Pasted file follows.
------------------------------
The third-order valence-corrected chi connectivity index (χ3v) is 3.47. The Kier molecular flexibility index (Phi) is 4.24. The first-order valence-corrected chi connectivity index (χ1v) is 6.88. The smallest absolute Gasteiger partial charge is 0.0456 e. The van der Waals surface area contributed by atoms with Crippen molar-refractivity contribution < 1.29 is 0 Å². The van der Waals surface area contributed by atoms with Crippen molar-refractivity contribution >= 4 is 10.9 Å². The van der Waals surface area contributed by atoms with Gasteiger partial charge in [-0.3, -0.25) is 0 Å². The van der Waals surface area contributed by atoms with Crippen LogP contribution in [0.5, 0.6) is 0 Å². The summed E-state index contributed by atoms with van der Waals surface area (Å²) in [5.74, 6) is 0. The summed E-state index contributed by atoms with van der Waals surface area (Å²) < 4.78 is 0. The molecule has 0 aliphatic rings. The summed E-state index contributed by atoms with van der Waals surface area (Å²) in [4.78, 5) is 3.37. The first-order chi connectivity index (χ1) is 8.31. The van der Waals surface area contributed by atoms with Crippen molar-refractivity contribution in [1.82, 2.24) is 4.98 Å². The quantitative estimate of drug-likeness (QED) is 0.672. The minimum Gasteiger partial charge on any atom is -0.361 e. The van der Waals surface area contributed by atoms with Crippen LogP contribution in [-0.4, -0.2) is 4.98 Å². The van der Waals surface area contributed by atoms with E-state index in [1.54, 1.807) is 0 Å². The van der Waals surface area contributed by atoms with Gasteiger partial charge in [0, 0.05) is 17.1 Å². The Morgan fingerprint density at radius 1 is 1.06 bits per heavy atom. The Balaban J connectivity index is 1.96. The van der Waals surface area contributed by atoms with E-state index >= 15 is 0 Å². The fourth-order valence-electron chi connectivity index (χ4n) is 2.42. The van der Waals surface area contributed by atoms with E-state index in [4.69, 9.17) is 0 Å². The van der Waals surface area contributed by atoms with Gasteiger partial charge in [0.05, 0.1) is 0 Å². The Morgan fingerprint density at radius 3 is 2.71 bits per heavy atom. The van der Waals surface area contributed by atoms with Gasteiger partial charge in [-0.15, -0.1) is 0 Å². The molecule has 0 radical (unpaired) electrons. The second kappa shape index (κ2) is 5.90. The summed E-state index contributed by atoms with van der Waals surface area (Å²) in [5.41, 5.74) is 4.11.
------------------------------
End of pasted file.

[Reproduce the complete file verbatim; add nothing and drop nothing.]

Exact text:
The third-order valence-corrected chi connectivity index (χ3v) is 3.47. The Kier molecular flexibility index (Phi) is 4.24. The first-order valence-corrected chi connectivity index (χ1v) is 6.88. The smallest absolute Gasteiger partial charge is 0.0456 e. The van der Waals surface area contributed by atoms with Crippen molar-refractivity contribution < 1.29 is 0 Å². The van der Waals surface area contributed by atoms with Crippen molar-refractivity contribution >= 4 is 10.9 Å². The van der Waals surface area contributed by atoms with Gasteiger partial charge in [-0.3, -0.25) is 0 Å². The van der Waals surface area contributed by atoms with Crippen LogP contribution in [0.5, 0.6) is 0 Å². The summed E-state index contributed by atoms with van der Waals surface area (Å²) in [5.74, 6) is 0. The summed E-state index contributed by atoms with van der Waals surface area (Å²) < 4.78 is 0. The molecule has 0 aliphatic rings. The summed E-state index contributed by atoms with van der Waals surface area (Å²) in [4.78, 5) is 3.37. The first-order chi connectivity index (χ1) is 8.31. The van der Waals surface area contributed by atoms with Crippen molar-refractivity contribution in [1.82, 2.24) is 4.98 Å². The quantitative estimate of drug-likeness (QED) is 0.672. The minimum Gasteiger partial charge on any atom is -0.361 e. The van der Waals surface area contributed by atoms with Crippen LogP contribution in [-0.4, -0.2) is 4.98 Å². The van der Waals surface area contributed by atoms with E-state index in [1.54, 1.807) is 0 Å². The van der Waals surface area contributed by atoms with Gasteiger partial charge in [0, 0.05) is 17.1 Å². The Morgan fingerprint density at radius 1 is 1.06 bits per heavy atom. The Balaban J connectivity index is 1.96. The van der Waals surface area contributed by atoms with E-state index >= 15 is 0 Å². The fourth-order valence-electron chi connectivity index (χ4n) is 2.42. The van der Waals surface area contributed by atoms with E-state index in [4.69, 9.17) is 0 Å². The van der Waals surface area contributed by atoms with Gasteiger partial charge in [0.05, 0.1) is 0 Å². The Morgan fingerprint density at radius 3 is 2.71 bits per heavy atom. The van der Waals surface area contributed by atoms with Gasteiger partial charge in [-0.15, -0.1) is 0 Å². The molecule has 0 radical (unpaired) electrons. The second kappa shape index (κ2) is 5.90. The summed E-state index contributed by atoms with van der Waals surface area (Å²) in [5.41, 5.74) is 4.11.